Mastiff Breed Magazine - Showsight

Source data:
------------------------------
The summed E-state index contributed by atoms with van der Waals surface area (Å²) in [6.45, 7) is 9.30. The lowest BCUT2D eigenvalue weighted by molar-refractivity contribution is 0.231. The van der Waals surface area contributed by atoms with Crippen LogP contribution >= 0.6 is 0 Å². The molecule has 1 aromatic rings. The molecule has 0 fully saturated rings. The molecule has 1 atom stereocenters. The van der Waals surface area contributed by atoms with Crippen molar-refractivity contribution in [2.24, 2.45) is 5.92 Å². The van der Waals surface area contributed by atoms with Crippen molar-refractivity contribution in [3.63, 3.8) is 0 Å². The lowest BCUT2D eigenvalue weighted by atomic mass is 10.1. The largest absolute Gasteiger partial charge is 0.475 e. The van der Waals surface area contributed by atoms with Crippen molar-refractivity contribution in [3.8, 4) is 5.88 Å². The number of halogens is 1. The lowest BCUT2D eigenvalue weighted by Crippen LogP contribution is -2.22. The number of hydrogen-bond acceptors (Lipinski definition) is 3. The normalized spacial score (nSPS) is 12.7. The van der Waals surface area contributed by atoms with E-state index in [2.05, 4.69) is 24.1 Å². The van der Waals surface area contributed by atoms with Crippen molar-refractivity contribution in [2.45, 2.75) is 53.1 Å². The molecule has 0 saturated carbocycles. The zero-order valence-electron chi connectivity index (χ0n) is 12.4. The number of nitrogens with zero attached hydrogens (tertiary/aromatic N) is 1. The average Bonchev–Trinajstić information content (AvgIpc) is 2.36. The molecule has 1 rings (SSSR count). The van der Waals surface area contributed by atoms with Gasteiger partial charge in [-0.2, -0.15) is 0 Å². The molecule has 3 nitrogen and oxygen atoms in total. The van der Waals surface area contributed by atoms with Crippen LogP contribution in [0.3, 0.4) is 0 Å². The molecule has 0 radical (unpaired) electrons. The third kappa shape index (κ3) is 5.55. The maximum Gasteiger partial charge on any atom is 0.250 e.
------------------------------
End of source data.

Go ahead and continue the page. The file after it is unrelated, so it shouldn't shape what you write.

shoulders are very important, as they carry most of their weight in the front. In the ring, the Mastiff is a free-moving dog with good side-gait; strong reach and drive. On the down and back, the legs move straight forward, converging to the center as the speed increases. They do not single track! They are big, ground-covering dogs. In my opinion, reach and drive is desired over a clean down and back. In the show ring, is the Mastiff a “showy” dog? The Mastiff standard states that a premium should not be put on showiness. A Mastiff should have dignity and grandeur. In my opinion, an overly shy dog that can’t stand for examination should never be tolerated. However, it is a dog show. This means in Breed and Group competi- tion a Mastiff has to “shine” to be noticed. At home, does the breed make a good family pet? The Mastiff is often referred to as the children’s nanny. They are great family dogs, once you learn to step over them! They will be found usually in one of two places: laying on the air conditioning vent or sleeping in front of the refrigerator. They like to hang out with the kids, and usually will step between the child and perceived danger, be that a car or a threatening stranger. What are my hopes for the future of the breed and the sport? I think the Mastiff has improved by leaps and bounds in the last 20 years. The days of dogs with rears so bad they truly couldn’t walk are, thankfully, gone. Bites and toplines have also come a long way! I do, however, think that the essence of the breed has been com- promised. When you see a Mastiff, you should think Hummer, not sports car! A big, rectangular dog with a posts for legs. I recently saw an illustrated article [in another publication] and the majority of answers were very disappointing! Many said so-and-so has a pleas- ing expression. Beauty is in the eye of the beholder, but our standard describes a one to two ratio; muzzle one, skull two. A broad, square, truncated muzzle, etc., not a one-to-one ratio that looks like a Rho- desian! I’m hoping that in this stay-at-home time, judges will study those odd breeds–or breeds they aren’t as familiar with–more. And reach out to mentors! As far as the future of our sport, time will tell. Perhaps we will get back to basics? Less grooming, less pomp and circumstance, more judging! To be involved with the Mastiff, you have to have a sense of humor; when exhibiting them and when judging them! I remember a dog laying down in the ring at Bucks County that literally had to be dragged out of the ring! I’ve had many Mastiffs sneak in a huge, sloppy kiss on the judge’s face! MARTY HANCOCK My husband and I live in Denton, Texas. I am a registered nurse, currently working in Surgical Services as an Analyst. We have both had dogs all our lives, but have been participating in AKC events since 2007. Do I have any hobbies or interests apart from breeding and showing dogs? Between work and spending time with our dogs, I don’t have time for much of anything else. How did you first become involved with the Mastiff? My hus- band and I were researching Boxers and came across some informa- tion on the Mastiff. We became intrigued and did some research, deciding that the Mastiff was the breed for us. Are there any special requirements for breeding or showing such a large breed? Like most breeds, there are specific health tests to be completed/passed to help determine if a Mastiff is suitable for breeding. Those tests include, but are not limited to, OFA hips and elbows, cardiac evaluation, CERF, DNA tests for Cystinuria, CMR, DMR, and DM. A breeder should have basic knowledge of the pedigrees involved in the history of the breed. To determine if a Mastiff is worthy of being shown in con- formation, as with all breeds the dog should be compared to the